With a lack of qualified teachers already plaguing California and growing shortages in many other states, parents and educators worry that testing requirements may be relaxed still further or waived altogether.

Wednesday, November 02, 2005

No to Tax Increases

In yesterday's post I talked about a Bill to better explain referenda increases. Today Eric Olson an Editor in the Northwest Herald has a great piece about the Bill. Our favorite line is "Until they can know for sure, they should be voting no to tax increases."

Tax bill would erase lots of confusion

Our local legislators are working during this week's veto session to win approval of a bill that would simplify school tax referendums and how they affect taxpayers.

I wouldn't advise anyone to vote for another school tax-increase referendum until the measure is approved.

State Rep. Mike Tryon, a Crystal Lake Republican, said he went to Springfield early to work on the bill this week, though all our local state legislators are sponsoring Senate Bill 1682.

The measure has arisen from the troubles that have befallen taxpayers in Huntley School District 158, who in November 2004 approved a tax increase that allowed more than double the rate increase that was advertised. Now that district officials are trying to keep the increase to what originally was intended, they are finding that the district will lose millions in state aid as a result.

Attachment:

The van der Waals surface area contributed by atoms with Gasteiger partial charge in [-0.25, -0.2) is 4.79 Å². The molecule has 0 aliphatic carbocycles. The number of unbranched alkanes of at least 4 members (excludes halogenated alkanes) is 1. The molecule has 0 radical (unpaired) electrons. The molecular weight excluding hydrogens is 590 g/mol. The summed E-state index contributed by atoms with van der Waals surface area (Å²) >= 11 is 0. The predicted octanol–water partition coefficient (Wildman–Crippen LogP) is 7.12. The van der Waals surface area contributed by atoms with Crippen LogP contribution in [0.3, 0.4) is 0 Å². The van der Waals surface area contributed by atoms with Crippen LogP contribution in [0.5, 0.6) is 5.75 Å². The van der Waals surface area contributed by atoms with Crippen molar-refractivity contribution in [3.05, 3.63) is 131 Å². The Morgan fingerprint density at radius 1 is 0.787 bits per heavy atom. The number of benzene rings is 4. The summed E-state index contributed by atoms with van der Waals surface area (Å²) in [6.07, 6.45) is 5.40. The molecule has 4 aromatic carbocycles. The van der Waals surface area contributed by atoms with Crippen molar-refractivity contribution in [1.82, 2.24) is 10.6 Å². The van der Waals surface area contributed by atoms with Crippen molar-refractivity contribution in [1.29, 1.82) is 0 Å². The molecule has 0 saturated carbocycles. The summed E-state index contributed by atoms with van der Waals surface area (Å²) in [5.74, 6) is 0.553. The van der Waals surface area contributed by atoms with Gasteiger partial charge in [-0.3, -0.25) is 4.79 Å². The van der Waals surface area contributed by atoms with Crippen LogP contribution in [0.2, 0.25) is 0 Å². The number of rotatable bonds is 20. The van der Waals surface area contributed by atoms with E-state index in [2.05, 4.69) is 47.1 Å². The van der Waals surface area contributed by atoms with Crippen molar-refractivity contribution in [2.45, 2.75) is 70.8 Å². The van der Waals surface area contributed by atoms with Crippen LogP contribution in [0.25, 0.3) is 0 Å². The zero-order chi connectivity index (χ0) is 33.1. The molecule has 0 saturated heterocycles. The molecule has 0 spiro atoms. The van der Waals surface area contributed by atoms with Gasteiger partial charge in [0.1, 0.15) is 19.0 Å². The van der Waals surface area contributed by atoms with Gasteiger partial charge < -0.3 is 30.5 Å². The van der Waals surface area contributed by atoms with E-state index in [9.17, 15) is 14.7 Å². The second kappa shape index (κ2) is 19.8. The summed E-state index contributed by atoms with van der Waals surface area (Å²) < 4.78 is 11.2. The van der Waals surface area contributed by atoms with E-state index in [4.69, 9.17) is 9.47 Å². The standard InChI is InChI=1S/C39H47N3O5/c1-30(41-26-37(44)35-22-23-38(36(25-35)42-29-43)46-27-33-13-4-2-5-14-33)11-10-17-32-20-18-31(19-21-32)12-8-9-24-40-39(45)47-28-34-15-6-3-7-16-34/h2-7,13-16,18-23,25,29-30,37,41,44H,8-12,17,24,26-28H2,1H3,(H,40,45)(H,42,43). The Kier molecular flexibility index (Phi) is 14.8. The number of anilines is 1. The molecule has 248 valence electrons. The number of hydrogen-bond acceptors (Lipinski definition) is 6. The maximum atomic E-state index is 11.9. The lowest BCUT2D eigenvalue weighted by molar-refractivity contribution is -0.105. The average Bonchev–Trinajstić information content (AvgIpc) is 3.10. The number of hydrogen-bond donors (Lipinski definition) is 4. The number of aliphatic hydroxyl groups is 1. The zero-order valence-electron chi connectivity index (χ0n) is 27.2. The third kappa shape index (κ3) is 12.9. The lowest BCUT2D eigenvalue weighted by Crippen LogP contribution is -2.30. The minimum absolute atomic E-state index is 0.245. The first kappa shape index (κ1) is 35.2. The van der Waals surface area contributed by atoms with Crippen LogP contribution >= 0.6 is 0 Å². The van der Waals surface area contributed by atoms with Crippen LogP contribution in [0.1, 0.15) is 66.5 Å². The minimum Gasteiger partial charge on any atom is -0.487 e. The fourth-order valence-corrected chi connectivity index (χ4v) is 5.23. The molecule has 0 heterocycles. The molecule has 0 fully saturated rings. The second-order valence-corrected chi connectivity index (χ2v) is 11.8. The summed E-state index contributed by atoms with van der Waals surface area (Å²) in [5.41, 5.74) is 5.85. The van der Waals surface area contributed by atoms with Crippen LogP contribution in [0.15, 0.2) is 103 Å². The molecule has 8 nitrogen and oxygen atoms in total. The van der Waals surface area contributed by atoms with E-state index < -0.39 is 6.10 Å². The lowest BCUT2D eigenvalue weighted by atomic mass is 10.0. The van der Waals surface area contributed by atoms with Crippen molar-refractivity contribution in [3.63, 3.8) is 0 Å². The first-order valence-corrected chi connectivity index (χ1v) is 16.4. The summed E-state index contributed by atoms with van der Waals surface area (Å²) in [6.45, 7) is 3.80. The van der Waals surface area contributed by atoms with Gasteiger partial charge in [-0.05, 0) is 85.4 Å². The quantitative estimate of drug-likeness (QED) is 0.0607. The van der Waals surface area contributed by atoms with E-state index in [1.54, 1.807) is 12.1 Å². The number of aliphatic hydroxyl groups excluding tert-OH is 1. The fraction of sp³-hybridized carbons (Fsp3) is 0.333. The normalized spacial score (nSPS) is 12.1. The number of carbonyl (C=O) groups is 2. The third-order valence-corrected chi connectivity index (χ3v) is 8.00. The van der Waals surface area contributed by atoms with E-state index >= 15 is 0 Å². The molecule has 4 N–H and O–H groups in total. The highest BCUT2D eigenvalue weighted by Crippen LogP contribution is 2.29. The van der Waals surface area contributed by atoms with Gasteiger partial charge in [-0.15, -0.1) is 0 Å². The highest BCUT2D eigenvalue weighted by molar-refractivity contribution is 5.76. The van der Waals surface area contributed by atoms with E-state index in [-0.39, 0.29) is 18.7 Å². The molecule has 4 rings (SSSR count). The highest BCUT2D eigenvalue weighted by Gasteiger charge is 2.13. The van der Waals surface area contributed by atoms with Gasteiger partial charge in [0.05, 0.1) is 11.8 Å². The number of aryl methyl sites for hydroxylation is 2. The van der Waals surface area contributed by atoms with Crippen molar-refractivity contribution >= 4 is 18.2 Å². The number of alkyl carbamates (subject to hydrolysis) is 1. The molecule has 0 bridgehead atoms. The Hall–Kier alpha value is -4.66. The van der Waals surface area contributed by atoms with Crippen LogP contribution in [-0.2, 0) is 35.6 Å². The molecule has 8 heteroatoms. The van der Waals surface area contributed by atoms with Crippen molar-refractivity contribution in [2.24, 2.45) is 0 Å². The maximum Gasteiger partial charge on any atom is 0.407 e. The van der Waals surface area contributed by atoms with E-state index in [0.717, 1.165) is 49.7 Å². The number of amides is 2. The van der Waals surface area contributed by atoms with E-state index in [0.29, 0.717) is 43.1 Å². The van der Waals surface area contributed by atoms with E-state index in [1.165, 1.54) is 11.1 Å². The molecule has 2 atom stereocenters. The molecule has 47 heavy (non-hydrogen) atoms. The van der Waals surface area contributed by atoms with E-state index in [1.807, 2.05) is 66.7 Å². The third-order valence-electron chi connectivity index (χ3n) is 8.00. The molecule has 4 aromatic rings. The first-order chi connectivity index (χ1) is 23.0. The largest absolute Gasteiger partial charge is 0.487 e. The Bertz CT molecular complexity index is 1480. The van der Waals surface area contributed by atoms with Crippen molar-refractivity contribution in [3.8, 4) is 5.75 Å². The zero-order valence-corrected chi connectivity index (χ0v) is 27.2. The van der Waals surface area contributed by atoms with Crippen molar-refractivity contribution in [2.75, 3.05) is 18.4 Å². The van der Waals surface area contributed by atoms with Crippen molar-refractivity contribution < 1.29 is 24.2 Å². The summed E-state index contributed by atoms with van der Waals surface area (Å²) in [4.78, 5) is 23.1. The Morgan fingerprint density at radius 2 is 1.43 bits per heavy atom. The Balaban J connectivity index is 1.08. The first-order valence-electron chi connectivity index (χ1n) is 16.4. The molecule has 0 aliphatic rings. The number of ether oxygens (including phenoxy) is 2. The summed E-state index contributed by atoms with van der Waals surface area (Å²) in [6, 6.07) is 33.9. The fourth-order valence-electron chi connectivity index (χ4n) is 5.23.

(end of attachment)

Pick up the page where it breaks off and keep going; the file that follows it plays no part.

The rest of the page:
Tryon puts the chance of it getting approved during the Legislature's veto session, which ends Friday, at 50-50.

The way the system works now, voters cannot know for certain how large a tax increase they are approving, nor can they tell how much their district will benefit from the increased taxes.

The current law requires tax-increase referendums to ask voters to approve increasing the maximum allowable tax rate. However, tax-cap laws limit the amount of new money schools can collect each year to 5 percent or the rate of inflation, whichever is less. The result is that tax rates tend to decline a little bit every year.

Usually by the time a school district asks for a rate increase, the actual tax rate is less than the maximum allowable rate, which can result in a hidden increase that is difficult to predict.

This new legislation would allow voters to decide on how much to raise their actual tax rate, from what it is at the time to what it would be the next year.

"This problem will go away in all future referendums, but the problem will not go away in tax-cap districts where [a] referendum was already approved," Tryon said. "We're trying to provide a mechanism for a district to be able to manage its tax rate."